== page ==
Andrew: There are probably plenty of people even within the board game community who don’t know the name Boyan Radakovich. However, nearly all of us are familiar with his most successful project – Boyan is a producer of the phenomenally popular and hugely entertaining Tabletop (hosted by Wil Wheaton, King of the Geeks. You should watch it, it’s amazing).
However, Mr. Radakovich’s success as a game designer and producer have recently been shadowed by the events surrounding his last Kickstarter campaign for a game called Pirate Den – events which have left some sincerely angry with him and that have potentially left an impression on his standing within the board game community at large. His detractors are quick to attack his integrity as a businessman, while at least one major member of the gaming community has come to his defense.
So which is it? Is Boyan Radakovich a charlatan, who failed to uphold his obligations to his backers? Or is he as much a victim of circumstance as they are, trapped between the uncontrollable forces of the industry rarely glimpsed by consumers?
The answer, as usual, is rarely so simple.
First, some background: Pirate Den hit Kickstarter in March 2014, finishing strong with $39,352 raised. Boyan’s campaign promised that the game was in a good state going in, seemingly very confident that the game would be published in a timely manner (estimated delivery date of October 2014). At the close of the campaign, Boyan made no indications that there would be any problems, barring unforeseen circumstances.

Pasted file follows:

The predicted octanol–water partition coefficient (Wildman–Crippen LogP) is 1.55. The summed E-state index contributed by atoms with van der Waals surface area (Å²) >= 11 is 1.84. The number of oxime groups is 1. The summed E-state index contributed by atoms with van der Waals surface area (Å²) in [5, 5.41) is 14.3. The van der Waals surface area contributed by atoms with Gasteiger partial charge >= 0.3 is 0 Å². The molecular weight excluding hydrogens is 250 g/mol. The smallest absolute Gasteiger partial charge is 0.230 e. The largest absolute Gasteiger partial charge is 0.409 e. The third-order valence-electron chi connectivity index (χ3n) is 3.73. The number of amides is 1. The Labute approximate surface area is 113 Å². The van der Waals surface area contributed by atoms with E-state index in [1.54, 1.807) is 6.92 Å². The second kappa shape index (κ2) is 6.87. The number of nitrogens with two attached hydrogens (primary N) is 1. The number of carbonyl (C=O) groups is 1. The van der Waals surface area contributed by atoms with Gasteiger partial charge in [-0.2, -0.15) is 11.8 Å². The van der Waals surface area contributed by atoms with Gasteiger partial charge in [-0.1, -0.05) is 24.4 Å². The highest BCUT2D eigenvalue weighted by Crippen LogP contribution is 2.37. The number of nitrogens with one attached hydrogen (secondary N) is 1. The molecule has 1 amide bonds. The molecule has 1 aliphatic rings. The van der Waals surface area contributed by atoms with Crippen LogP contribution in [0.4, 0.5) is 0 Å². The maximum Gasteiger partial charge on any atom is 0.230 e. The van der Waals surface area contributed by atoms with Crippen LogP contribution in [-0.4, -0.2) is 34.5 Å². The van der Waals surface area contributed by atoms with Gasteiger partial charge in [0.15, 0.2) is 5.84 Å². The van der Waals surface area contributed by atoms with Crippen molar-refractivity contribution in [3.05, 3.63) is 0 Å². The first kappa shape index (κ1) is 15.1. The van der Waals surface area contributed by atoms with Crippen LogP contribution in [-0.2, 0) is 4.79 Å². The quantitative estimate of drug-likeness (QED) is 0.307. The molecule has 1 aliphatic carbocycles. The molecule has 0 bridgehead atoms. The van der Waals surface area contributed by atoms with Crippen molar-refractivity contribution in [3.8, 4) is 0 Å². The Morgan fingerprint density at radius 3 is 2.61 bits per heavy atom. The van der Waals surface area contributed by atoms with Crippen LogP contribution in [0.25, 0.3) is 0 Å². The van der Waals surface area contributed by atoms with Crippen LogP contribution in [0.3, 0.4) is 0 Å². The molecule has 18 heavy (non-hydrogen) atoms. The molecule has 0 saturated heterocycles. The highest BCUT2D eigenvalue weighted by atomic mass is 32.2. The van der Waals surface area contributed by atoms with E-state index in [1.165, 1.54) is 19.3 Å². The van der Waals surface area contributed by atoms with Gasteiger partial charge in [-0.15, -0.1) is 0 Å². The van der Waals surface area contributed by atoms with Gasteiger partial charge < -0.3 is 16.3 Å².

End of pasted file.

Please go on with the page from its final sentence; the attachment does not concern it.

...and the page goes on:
Mr. Radakovich’s next Kickstarter update would come in November 2014, a full 7 months after the close of the Kickstarter and 1 month after the estimated delivery date. In it, he explains some of the reasons for the delay in production, as well as stating that he generally communicates via channels other than Kickstarter (a statement which did not stem the tide of frustrated backers, who felt he had completely neglected to keep them informed). Boyan estimated a new delivery date of April 2015, assuring backers that Queen Games would be picking up the production of Pirate Den.